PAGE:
Quercus prinoides and Quercus muhlenbergii are closely related and have sometimes been treated as subspecies of one species. They are treated here as distinct for the following reasons:- Quercus muhlenbergii is found on calcareous soils whilst Quercus prinoides occurs on sands (often acidic) and dry shales; seedlings of Quercus prinoides can flower and produce acorns in as few as 3 - 5 years from planting, when only 20-50 cm tall, and maintain their dwarf, clonal habit in cultivation, whilst Quercus muhlenbergii begins fruiting as a small tree of 3 metres or more tall[
Quercus acuminata (Michx.) Sarg.
Quercus alexanderi Britton
Quercus brayi Small
Quercus castanea Muhl.
Quercus castanea macrophylla Hampton
Quercus prinoides acuminata (Michx.) Gleason
Quercus prinoides alexanderi (Britton) Steyerm.
Quercus prinus acuminata Michx.
Quercus rubra muehlenbergii (Engelm.) Wenz.
Quercus sentenelensis C.H.Mull.
Common Name: Yellow Chestnut Oak
Quercus muehlenbergii is a deciduous tree with a broad, rounded canopy; it usually grows around 18 - 30 metres tall, though on favoured sites it has reached 48 metres and on drier sites it is sometimes a shrub around 3 metres tall[
]. The straight, cylindrical bole usually branches from quite low down; it can be up to 120cm in diameter on favoured sites
The tree is harvested from the wild for mainly local use as a food, medicine and source of materials. There are conflicting reports on the uses of the wood, but it is probably harvested on a commercial basis. It is sometimes grown as an ornamental, making an attractive shade tree[
This species has a wide distribution across the United States and into parts of Canada and Mexico. Although population size has not been quantified, it is not believed to approach threshold values for a threatened category. The plant is classified as 'Least Concern' in the IUCN Red List of Threatened Species(2013)[
All parts of the plant contain tannins. Whilst tannins are found in many foods, and have a range of medicinal uses. They are usually only present in low concentrations. In some foods made from oaks (particularly the seeds), the tannin content can be quite high unless the food is treated to reduce tannin content.
Tannins are only of low toxicity and, because of their bitter taste and astringency, are unlikely to be eaten in large quantities. However, if they are taken in excess, they can cause stomach pains; constipation followed by bloody diarrhoea: excessive thirst; and excessive urination[
Central and eastern N. America - Iowa to Vermont, south to New Mexico, northern Mexico, Texas and northern Florida
Dry calcareous slopes and ridges, or on rich bottoms[
]. Favouring alkaline soils and avoiding acid soils, it grows on limestone outcrops and well-drained slopes of the uplands, usually scattered with other hardwood speciess[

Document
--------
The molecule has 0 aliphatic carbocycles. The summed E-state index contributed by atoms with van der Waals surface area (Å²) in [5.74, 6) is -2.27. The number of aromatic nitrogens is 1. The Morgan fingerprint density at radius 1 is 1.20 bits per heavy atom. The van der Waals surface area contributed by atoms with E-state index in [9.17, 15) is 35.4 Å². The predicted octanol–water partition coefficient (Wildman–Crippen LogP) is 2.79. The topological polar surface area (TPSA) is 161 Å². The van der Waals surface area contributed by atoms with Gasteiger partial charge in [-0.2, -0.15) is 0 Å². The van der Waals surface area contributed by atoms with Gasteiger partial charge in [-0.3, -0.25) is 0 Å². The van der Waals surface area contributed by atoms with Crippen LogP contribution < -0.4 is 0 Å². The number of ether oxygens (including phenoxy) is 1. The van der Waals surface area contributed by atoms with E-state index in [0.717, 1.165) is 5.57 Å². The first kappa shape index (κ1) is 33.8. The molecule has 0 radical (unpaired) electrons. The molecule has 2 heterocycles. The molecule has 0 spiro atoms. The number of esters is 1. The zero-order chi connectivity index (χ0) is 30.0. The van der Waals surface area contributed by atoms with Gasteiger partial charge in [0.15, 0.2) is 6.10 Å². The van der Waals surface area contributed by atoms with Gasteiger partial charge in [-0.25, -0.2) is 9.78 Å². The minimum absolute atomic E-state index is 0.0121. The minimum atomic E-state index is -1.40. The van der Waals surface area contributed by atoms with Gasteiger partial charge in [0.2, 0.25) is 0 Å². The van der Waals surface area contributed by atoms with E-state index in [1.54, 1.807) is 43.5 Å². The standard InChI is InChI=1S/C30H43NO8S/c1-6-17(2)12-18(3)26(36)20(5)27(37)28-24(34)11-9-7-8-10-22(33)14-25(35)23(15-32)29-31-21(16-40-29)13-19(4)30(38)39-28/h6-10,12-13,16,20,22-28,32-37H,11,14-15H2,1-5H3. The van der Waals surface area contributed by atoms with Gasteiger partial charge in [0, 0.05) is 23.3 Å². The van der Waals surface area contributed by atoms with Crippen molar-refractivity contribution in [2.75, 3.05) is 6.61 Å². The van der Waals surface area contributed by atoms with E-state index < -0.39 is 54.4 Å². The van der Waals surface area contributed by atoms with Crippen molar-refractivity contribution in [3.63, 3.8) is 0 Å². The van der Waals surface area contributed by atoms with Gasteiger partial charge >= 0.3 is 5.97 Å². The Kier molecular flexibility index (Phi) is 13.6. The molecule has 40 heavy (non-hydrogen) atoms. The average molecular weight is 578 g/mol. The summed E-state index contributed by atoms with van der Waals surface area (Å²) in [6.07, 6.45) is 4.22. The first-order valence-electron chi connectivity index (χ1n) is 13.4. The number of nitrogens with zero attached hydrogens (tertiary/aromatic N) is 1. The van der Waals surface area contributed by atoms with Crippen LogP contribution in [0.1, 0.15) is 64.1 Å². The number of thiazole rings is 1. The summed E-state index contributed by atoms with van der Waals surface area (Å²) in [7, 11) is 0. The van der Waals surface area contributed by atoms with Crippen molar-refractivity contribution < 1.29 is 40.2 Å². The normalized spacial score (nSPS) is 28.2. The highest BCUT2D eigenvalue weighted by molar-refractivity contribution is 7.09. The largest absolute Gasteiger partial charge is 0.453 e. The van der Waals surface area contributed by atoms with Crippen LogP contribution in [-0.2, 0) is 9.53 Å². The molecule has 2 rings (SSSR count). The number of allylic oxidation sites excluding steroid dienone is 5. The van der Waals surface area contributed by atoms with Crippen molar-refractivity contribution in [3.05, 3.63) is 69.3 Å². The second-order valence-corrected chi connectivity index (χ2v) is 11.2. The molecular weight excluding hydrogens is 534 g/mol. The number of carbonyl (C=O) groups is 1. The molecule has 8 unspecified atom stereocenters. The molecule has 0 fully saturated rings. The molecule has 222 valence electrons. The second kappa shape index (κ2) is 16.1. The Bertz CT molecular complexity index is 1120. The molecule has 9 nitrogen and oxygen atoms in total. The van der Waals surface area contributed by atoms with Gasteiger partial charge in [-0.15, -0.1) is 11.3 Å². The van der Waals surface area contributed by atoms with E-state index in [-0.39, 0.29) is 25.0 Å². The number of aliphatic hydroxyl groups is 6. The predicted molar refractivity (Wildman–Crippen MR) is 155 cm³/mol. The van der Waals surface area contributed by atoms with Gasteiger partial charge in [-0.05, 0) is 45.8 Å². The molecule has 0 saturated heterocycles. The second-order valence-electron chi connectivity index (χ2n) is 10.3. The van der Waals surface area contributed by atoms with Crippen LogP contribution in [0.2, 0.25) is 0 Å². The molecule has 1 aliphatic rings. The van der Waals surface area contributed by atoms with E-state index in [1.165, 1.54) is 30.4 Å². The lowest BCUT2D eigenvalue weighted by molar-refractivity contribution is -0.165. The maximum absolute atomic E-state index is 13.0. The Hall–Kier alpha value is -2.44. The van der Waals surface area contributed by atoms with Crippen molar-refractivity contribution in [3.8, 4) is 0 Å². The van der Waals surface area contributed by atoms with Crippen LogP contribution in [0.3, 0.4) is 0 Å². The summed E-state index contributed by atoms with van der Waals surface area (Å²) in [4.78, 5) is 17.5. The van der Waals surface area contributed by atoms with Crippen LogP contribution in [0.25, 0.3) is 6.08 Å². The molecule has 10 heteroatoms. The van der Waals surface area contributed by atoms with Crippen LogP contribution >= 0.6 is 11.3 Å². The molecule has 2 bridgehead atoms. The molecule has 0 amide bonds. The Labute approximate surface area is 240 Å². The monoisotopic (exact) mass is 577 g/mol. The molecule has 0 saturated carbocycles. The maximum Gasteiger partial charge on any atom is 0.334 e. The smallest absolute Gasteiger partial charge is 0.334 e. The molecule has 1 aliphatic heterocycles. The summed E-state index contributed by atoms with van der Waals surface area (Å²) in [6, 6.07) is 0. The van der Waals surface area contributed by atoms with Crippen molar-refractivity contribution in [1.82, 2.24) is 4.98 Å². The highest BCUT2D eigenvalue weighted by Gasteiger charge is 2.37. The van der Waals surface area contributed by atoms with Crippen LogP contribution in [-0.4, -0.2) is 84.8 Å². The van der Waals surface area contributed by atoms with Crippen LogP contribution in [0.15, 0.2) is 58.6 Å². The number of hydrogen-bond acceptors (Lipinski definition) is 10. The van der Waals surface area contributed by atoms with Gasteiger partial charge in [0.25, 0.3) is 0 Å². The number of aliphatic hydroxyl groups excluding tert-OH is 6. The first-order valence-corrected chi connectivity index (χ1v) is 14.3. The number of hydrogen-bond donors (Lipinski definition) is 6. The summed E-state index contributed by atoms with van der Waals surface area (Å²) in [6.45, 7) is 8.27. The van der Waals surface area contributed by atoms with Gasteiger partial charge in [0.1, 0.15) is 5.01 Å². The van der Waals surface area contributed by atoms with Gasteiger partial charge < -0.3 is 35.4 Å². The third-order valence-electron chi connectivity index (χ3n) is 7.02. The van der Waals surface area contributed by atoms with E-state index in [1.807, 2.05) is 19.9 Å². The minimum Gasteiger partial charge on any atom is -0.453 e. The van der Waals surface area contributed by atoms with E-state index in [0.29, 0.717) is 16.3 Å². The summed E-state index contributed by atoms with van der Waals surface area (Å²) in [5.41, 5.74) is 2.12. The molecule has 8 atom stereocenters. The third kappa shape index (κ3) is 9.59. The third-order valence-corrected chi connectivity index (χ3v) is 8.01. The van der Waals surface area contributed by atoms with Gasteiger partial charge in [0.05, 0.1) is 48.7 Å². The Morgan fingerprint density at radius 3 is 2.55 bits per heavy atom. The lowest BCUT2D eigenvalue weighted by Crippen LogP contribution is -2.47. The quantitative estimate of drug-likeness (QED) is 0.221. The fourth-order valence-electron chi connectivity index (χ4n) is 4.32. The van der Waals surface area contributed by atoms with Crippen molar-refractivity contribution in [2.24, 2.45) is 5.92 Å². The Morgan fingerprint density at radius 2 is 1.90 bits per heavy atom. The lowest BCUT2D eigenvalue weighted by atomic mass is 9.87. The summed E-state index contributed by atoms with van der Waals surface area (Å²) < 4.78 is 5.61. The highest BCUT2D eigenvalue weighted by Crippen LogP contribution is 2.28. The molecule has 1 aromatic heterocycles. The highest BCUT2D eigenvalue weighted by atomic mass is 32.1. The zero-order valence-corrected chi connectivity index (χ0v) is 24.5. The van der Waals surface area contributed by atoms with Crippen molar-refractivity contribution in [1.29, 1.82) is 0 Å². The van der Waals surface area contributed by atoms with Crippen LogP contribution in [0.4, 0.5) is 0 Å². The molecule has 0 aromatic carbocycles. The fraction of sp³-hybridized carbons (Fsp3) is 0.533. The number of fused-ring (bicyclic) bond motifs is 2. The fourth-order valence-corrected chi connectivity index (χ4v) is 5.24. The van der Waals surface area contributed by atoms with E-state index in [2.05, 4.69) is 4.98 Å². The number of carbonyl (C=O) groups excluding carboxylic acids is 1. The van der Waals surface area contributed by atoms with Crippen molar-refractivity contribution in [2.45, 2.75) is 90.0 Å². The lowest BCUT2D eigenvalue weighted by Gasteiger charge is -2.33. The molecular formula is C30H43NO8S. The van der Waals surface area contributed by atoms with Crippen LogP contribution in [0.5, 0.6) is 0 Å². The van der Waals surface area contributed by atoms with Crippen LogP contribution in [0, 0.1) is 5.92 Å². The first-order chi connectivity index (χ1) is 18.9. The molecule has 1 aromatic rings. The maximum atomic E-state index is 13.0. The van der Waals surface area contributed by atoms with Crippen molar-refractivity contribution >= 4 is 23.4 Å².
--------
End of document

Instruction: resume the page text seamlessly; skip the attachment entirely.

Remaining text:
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Quercus muehlenbergii is a very cold-hardy tree, tolerating temperatures down to around -30°c when dormant. It grows best in areas with hot summers. In areas with cooler summers, such as the maritime regions of the temperate zone, it often grows poorly, failing to properly ripen its wood and suffering frost damage over the winter[
Grows best in a sunny position[
], though young plants tolerate reasonable levels of side shade[
]. Prefers a good deep fertile, well-drained loam which can be on the stiff side[
]. Succeeds on clay and alkaline soils[
]. Found in the wild on dry, rocky sites, such as calcareous bluffs, rocky hillsides, and protected slopes and canyons. It also occurs in glades and valleys, and along rocky streambanks[
]. It tolerates moderate exposure, surviving well but being somewhat stunted[
]. Established plants are very drought tolerant[
This species is localized throughout its range and seems dependent upon soil type and pH above 6. It readily reproduces by sprouting.
Growth is fairly rapid for an oak[
], especially when the tree is young, though it slows down with age[
]. It can take up to 30 years before the tree starts to produce acorns[
Seed production is cyclic, a year with high yields is followed by 2 - 3 years of light crops[
]. The tree flowers on new growth produced in spring, the seed ripening in its first year[
Quercus muhlenbergii brayi (Small.)Sarg., has somewhat larger seeds than the type, sometimes 3cm long[
Closely related to Quercus prinus[
]. Trees are often confused with Quercus prinus, Quercus prinoides and Quercus michauxii[
Trees respond well to coppicing[
Seedlings soon develop a taproot and become intolerant of root disturbance, they should be planted into their permanent positions whilst young[
Hybridizes freely with other members of the genus[
This species is threatened by fire, to a certain extent. Severe wildfire kills saplings and small pole-size trees but these re-sprout. Fire scars serve as entry points for decay-causing fungi, however, and the resulting decay can cause serious losses[